Harrowing of Hell

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The Harrowing of Hell, as depicted in the Petites Heures de Jean de Berry, a fourteenth-century illuminated manuscript.

The Harrowing of Hell is the traditional English name in Christian theology for an event affirmed in the Apostles Creed, which says Jesus "descended into Hell" (or Hades).

Contents

In the creeds

Sometimes this is translated as "descended to the dead." The original Latin wording is descendit ad inferos, and in Greek it is κατελθοντα εις τα κατωτατα, ("katelthonta eis ta katôtata"). The Greek κατωτατα and the Latin inferos might best be translated in English as underworld or netherworld. The "harrowing" in this context first appears in English in homilies of Aelfric, ca. AD 1000 but the concept developed earlier. The term "Harrowing of Hell" usually refers not merely to the idea that Christ descended into Hell, as in the Creed, but the rich mythology that developed later, asserting that he triumphed over inferos, releasing Hell's captives, particularly Adam, Eve, and the righteous men and women whose stories are recorded in the Septuagint.

Biblical sources

Among Christians, descendit ad inferos is perhaps the most controversial part of the Apostles Creed; some believers are disturbed by the doctrine's assertion that when he died, Jesus went to Hell. In the New Testament, two passages of 1 Peter alone affirm the doctrine, which is otherwise unparalleled: 1 Peter 3:19-20 says that Jesus "went and made a proclamation to the spirits in prison, who in former times did not obey, when God waited patiently in the days of Noah..." (New Revised Standard Version NRSV). (In the original Greek: "εν ω και τοις εν φυλακη πνευμασιν πορευθεις εκηρυξεν απειθησασιν ποτε οτε απεξεδεχετο η του θεου μακροθυμια εν ημεραις Nωε. . . ") Similarly 1 Peter 4:6 says that the gospel was "proclaimed even to the dead..." (NRSV). ("εις τουτο γαρ και νεκροις ευηγγελισθη. . . ") A symptom of how few clear parallels can be found, 2 Corinthians 2:14 has been interpreted to include the harrowing of Hell: "But thanks be to God, who in Christ always leads us in triumphal procession, and through us spreads in every place the fragrance that comes from knowing him" (NRSV). ("τω δε θεω χαρις τω παντοτε θριαμβευοντι ημας εν τω Xριστω και την οσμην της γνωσεως αυτου φανερουντι δι ημων εν παντι τοπω.") By insisting that "every place" would have to include Hell, a parallel is affirmed. Yet no scholiast has affirmed that Christ preached at the bottom of the sea, thus the extension of "every place" is selective.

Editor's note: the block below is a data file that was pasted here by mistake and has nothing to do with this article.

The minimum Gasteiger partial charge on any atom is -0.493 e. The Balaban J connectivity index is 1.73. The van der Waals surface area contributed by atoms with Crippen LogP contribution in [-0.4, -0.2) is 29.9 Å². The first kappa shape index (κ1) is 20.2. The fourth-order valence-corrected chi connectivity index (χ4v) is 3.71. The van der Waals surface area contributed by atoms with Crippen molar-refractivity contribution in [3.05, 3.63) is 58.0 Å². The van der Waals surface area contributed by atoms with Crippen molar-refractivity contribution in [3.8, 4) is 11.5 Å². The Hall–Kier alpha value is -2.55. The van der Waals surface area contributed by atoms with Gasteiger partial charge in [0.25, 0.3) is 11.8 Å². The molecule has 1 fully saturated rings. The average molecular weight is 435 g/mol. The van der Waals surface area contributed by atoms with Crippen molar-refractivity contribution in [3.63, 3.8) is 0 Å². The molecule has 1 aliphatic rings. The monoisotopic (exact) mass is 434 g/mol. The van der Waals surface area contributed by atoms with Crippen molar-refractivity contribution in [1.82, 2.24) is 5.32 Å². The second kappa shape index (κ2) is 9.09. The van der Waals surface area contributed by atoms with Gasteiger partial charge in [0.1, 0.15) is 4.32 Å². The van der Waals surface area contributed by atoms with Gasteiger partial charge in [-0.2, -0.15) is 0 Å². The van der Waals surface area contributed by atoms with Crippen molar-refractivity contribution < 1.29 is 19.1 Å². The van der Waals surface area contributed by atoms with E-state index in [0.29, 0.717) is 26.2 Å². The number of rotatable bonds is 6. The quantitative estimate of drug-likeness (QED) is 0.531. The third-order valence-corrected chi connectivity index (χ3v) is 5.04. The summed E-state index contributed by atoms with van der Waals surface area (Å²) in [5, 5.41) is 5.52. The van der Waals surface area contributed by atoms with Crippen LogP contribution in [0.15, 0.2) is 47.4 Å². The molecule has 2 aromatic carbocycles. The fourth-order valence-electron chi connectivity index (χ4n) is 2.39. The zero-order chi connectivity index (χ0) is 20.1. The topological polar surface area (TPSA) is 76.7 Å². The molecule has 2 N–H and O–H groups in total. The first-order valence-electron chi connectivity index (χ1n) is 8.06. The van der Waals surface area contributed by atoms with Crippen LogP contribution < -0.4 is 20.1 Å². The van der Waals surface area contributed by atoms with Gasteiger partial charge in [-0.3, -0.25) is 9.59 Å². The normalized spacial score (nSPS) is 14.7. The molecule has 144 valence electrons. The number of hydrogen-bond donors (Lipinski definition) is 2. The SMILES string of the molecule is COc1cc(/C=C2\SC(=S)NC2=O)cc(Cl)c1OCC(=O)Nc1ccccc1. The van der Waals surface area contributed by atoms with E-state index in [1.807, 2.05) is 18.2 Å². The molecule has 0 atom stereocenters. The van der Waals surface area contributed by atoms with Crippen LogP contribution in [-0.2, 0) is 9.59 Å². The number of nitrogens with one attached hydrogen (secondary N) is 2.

The Harrowing of Hell has also been seen in Ephesians 4:8-10, which, referencing Psalm 68:18, says:

Therefore it says, "When he ascended on high he led a host of captives, and he gave gifts to men." (In saying, "He ascended," what does it mean but that he had also descended into the lower parts of the earth? He who descended is the one who also ascended far above all the heavens, that he might fill all things.) (ESV)
διο λεγει αναβας εις υψος ηχμαλωτευσεν αιχμαλωσιαν και εδωκεν δοματα τοις ανθρωποις: το δε ανεβη τι εστιν ει μη οτι και κατεβη εις τα κατωτερα μερη της γης? O καταβας αυτος εστιν και ο αναβας υπερανω παντων των ουρανων ινα πληρωση τα παντα.

Other readers view the "descent into the lower parts of the Earth" in this passage as referring to the Incarnation, and not necessarily to any descent into the underworld.

Apocryphal books embellish the story

Nevertheless, the Harrowing of Hell was taught by theologians of the early church. St Melito of Sardis (died ca 180) and St Ambrose (died 397) both wrote of the Harrowing of Hell, and yet, significantly, no mention of Christ's descending into Hell was incorporated into the Nicene Creed in 325. The phrase descendit ad inferos from the Apostles' Creed was omitted. The Gospel of Matthew relates that immediately after Christ died, the earth shook, the veil in the Temple was torn in two, and many people rose from the dead and walked about in Jerusalem testifying. According to the apocryphal Gospel of Nicodemus, the Harrowing of Hell was foreshadowed by Christ's raising of Lazarus from the dead less than a week before his own crucifixion. The hymns proper to the weekend suggest that John the Baptist prepared the way for Jesus in Hell by prophesying to those held there that Christ would soon release them, just as he prepared the way for Jesus on earth.